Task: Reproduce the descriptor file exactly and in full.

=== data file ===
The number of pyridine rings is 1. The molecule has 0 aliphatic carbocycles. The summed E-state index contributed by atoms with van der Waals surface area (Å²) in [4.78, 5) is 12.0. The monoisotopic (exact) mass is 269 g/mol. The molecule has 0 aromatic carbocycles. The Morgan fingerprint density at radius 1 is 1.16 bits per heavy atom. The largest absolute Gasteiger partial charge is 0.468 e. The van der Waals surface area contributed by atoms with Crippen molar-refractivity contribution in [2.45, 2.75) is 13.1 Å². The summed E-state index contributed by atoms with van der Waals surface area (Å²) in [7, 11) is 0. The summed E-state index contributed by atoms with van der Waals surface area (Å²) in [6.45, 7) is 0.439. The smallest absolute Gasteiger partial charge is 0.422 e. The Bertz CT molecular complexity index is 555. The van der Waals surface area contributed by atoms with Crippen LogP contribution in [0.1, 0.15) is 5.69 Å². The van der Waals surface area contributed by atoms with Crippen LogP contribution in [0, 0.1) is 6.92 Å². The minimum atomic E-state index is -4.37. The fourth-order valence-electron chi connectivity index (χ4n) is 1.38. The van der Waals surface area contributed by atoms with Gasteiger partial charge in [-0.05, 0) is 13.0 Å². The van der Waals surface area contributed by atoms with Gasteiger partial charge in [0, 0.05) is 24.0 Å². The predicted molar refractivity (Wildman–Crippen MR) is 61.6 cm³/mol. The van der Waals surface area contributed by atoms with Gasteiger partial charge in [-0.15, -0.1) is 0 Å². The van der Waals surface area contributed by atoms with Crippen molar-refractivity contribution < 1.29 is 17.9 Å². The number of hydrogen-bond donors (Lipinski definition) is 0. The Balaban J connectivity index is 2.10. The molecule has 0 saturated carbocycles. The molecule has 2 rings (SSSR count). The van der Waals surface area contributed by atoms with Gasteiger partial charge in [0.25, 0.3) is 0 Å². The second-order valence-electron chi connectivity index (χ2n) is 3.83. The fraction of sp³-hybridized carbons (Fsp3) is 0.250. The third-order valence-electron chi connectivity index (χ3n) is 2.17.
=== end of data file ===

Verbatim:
The number of pyridine rings is 1. The molecule has 0 aliphatic carbocycles. The summed E-state index contributed by atoms with van der Waals surface area (Å²) in [4.78, 5) is 12.0. The monoisotopic (exact) mass is 269 g/mol. The molecule has 0 aromatic carbocycles. The Morgan fingerprint density at radius 1 is 1.16 bits per heavy atom. The largest absolute Gasteiger partial charge is 0.468 e. The van der Waals surface area contributed by atoms with Crippen molar-refractivity contribution in [2.45, 2.75) is 13.1 Å². The summed E-state index contributed by atoms with van der Waals surface area (Å²) in [7, 11) is 0. The summed E-state index contributed by atoms with van der Waals surface area (Å²) in [6.45, 7) is 0.439. The smallest absolute Gasteiger partial charge is 0.422 e. The Bertz CT molecular complexity index is 555. The van der Waals surface area contributed by atoms with Crippen LogP contribution in [0.1, 0.15) is 5.69 Å². The van der Waals surface area contributed by atoms with Crippen LogP contribution in [0, 0.1) is 6.92 Å². The minimum atomic E-state index is -4.37. The fourth-order valence-electron chi connectivity index (χ4n) is 1.38. The van der Waals surface area contributed by atoms with Gasteiger partial charge in [-0.05, 0) is 13.0 Å². The van der Waals surface area contributed by atoms with Gasteiger partial charge in [0, 0.05) is 24.0 Å². The predicted molar refractivity (Wildman–Crippen MR) is 61.6 cm³/mol. The van der Waals surface area contributed by atoms with Gasteiger partial charge in [-0.15, -0.1) is 0 Å². The van der Waals surface area contributed by atoms with Crippen molar-refractivity contribution < 1.29 is 17.9 Å². The number of hydrogen-bond donors (Lipinski definition) is 0. The Balaban J connectivity index is 2.10. The molecule has 0 saturated carbocycles. The molecule has 2 rings (SSSR count). The van der Waals surface area contributed by atoms with Gasteiger partial charge in [0.25, 0.3) is 0 Å². The second-order valence-electron chi connectivity index (χ2n) is 3.83. The fraction of sp³-hybridized carbons (Fsp3) is 0.250. The third-order valence-electron chi connectivity index (χ3n) is 2.17.